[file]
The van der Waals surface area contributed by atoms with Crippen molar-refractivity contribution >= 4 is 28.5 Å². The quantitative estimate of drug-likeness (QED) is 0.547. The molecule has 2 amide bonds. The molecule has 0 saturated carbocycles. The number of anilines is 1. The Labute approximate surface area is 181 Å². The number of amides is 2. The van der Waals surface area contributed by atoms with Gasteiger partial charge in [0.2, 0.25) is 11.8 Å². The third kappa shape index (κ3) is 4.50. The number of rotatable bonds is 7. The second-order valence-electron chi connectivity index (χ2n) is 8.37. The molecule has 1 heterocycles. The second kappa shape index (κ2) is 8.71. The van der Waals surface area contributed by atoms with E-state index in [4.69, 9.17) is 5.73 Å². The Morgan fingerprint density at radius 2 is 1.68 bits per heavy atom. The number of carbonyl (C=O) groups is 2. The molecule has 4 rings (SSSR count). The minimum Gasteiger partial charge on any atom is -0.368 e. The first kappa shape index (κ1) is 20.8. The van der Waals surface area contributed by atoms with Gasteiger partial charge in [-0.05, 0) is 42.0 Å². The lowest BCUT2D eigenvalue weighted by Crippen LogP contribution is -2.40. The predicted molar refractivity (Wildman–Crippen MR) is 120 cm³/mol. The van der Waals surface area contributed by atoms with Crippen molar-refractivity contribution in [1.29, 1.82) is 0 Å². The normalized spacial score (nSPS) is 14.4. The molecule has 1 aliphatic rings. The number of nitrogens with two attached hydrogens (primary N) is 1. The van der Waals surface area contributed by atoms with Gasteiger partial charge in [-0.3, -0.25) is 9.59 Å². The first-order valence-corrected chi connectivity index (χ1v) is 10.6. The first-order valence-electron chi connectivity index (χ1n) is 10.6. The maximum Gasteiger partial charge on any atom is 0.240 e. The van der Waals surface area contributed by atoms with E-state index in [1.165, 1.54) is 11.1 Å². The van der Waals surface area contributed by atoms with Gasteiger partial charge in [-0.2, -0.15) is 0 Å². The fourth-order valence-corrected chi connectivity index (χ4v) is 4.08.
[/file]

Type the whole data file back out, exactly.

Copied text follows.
The van der Waals surface area contributed by atoms with Crippen molar-refractivity contribution >= 4 is 28.5 Å². The quantitative estimate of drug-likeness (QED) is 0.547. The molecule has 2 amide bonds. The molecule has 0 saturated carbocycles. The number of anilines is 1. The Labute approximate surface area is 181 Å². The number of amides is 2. The van der Waals surface area contributed by atoms with Gasteiger partial charge in [0.2, 0.25) is 11.8 Å². The third kappa shape index (κ3) is 4.50. The number of rotatable bonds is 7. The second-order valence-electron chi connectivity index (χ2n) is 8.37. The molecule has 1 heterocycles. The second kappa shape index (κ2) is 8.71. The van der Waals surface area contributed by atoms with E-state index in [4.69, 9.17) is 5.73 Å². The Morgan fingerprint density at radius 2 is 1.68 bits per heavy atom. The number of carbonyl (C=O) groups is 2. The molecule has 4 rings (SSSR count). The minimum Gasteiger partial charge on any atom is -0.368 e. The first kappa shape index (κ1) is 20.8. The van der Waals surface area contributed by atoms with Gasteiger partial charge in [-0.05, 0) is 42.0 Å². The lowest BCUT2D eigenvalue weighted by Crippen LogP contribution is -2.40. The predicted molar refractivity (Wildman–Crippen MR) is 120 cm³/mol. The van der Waals surface area contributed by atoms with Crippen molar-refractivity contribution in [1.29, 1.82) is 0 Å². The normalized spacial score (nSPS) is 14.4. The molecule has 1 aliphatic rings. The number of nitrogens with two attached hydrogens (primary N) is 1. The van der Waals surface area contributed by atoms with Gasteiger partial charge in [-0.3, -0.25) is 9.59 Å². The first-order valence-corrected chi connectivity index (χ1v) is 10.6. The first-order valence-electron chi connectivity index (χ1n) is 10.6. The maximum Gasteiger partial charge on any atom is 0.240 e. The van der Waals surface area contributed by atoms with E-state index in [1.165, 1.54) is 11.1 Å². The van der Waals surface area contributed by atoms with Gasteiger partial charge in [-0.2, -0.15) is 0 Å². The fourth-order valence-corrected chi connectivity index (χ4v) is 4.08.